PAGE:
Adoor also disagreed with the protesters, arguing the image had become too “entrenched in the minds of the people” to be altered now.
Although Onam is rooted in Hindu motifs, it has acquired a secular profile because few can insulate themselves from the infectious mood that pervades Kerala when the season sets in.
Besides, the belief that Mahabali ran a Utopia-like state has prompted some to describe Onam as the world’s oldest “socialist festival” —– a label that strikes a chord in a state that usually alternates between governments led by the communists and the Congress every five years.
Such interpretations also make Onam more digestible to communists, just as community participation allows Durga Puja to transcend barriers in Bengal.
B.S. Praveen Kumar, chief manager (public relations and events) with Asianet Television, sought to justify TV channels’ use of the pot-bellied images of Mahabali.
“That’s the image with which people are familiar. But during one of our shows, Njan Kodeeswaran (the Malayalam version of Kaun Banega Crorepati), we did highlight a painting of Mahabali that had been passed on to us by the royal palace (the painting by Krishnan Nair that Varma commissioned) and conveyed its significance to our viewers.”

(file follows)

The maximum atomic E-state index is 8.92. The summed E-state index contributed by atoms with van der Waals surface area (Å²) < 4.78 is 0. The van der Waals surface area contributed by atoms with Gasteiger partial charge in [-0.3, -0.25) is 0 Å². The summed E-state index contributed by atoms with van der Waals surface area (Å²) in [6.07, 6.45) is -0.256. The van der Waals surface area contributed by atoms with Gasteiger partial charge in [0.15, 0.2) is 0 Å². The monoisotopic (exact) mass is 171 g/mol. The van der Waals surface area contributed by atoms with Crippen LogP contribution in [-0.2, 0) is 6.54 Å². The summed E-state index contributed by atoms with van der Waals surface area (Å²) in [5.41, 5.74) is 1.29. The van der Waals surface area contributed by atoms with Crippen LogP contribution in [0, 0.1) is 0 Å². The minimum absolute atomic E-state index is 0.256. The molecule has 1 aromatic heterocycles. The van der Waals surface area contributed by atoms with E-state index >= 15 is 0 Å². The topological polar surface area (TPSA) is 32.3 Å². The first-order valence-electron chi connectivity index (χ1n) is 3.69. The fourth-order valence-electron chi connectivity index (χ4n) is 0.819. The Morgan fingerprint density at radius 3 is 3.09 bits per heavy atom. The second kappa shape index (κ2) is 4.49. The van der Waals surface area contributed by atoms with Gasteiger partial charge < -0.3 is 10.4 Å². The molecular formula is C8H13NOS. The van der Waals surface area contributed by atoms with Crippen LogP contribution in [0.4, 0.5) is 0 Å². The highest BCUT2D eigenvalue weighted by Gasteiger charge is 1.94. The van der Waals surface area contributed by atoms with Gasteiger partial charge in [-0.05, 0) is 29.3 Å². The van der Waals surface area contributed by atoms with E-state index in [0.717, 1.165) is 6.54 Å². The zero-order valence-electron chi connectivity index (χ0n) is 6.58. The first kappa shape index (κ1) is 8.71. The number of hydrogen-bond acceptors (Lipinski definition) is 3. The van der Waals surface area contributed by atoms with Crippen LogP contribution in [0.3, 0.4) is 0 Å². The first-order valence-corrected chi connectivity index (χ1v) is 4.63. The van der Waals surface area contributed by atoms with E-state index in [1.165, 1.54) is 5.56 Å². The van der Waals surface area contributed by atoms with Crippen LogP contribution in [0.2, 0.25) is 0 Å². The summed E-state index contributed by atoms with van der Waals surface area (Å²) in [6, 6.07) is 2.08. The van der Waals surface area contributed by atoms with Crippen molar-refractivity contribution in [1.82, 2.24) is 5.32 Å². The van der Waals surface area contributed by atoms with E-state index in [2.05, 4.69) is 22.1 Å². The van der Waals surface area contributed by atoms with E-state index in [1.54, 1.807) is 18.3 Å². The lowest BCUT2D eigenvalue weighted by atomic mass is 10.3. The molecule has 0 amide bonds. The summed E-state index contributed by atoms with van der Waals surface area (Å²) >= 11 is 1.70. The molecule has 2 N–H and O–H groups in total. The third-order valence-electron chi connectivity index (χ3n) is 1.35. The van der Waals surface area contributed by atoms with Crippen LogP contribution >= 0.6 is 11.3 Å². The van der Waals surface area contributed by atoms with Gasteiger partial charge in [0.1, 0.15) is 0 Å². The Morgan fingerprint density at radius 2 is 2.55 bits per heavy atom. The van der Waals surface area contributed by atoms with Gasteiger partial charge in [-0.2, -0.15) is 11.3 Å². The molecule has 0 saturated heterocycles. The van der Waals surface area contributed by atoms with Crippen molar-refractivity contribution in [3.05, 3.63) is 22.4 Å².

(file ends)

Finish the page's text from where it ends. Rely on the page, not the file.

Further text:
Superstar Suresh Gopi, who hosts the show Njan Kodeeswaran and has the looks that can match the Varma-approved version of Mahabali, told The Telegraph that he subscribed to Varma’s views.
“Everything is a matter of our belief. Why should we depict Mahabali as a comic figure when his life story is full of goodness? It is my belief that he must have been a fit and trim figure. The new Mahabali should be promoted with full vigour,” he said.
Another channel, Amrita TV, has opted for the slimmer version. “Mahabali was not a comic character, and our decision to portray him as trim and in shape was a conscious one,” said Hari S. Kartha, the executive director of the channel that is run by the Mata Amritanandamayi Math.
Onam is a harvest festival when families wear new clothes, make floral arrangements at home and invite relatives and friends to feasts. M.G.S. Narayanan, historian and former head of the Indian Council for Historical Research, traced its history for this newspaper.
Narayanan said none of the ancient texts that mention Mahabali makes any reference to Kerala, so any suggestion that he ruled over the state has to be treated as fiction.
“There are five or six Puranas that cite the story of Mahabali and how he was banished from earth by Vamana, the avatar of Vishnu. But what records like the poems of the Tamil Alwars, who were Vishnu devotees, and copper plates from some central Kerala temples suggest is that at least till the 11th century or so, the hero of the festival was Vamana,” he said.
“But by the 16th century, the festival, which had till then been confined to temples, began to be celebrated at homes as well and Mahabali gained prominence over Vamana. The Mahabali imagery can be attributed to this democratisation of the festival.”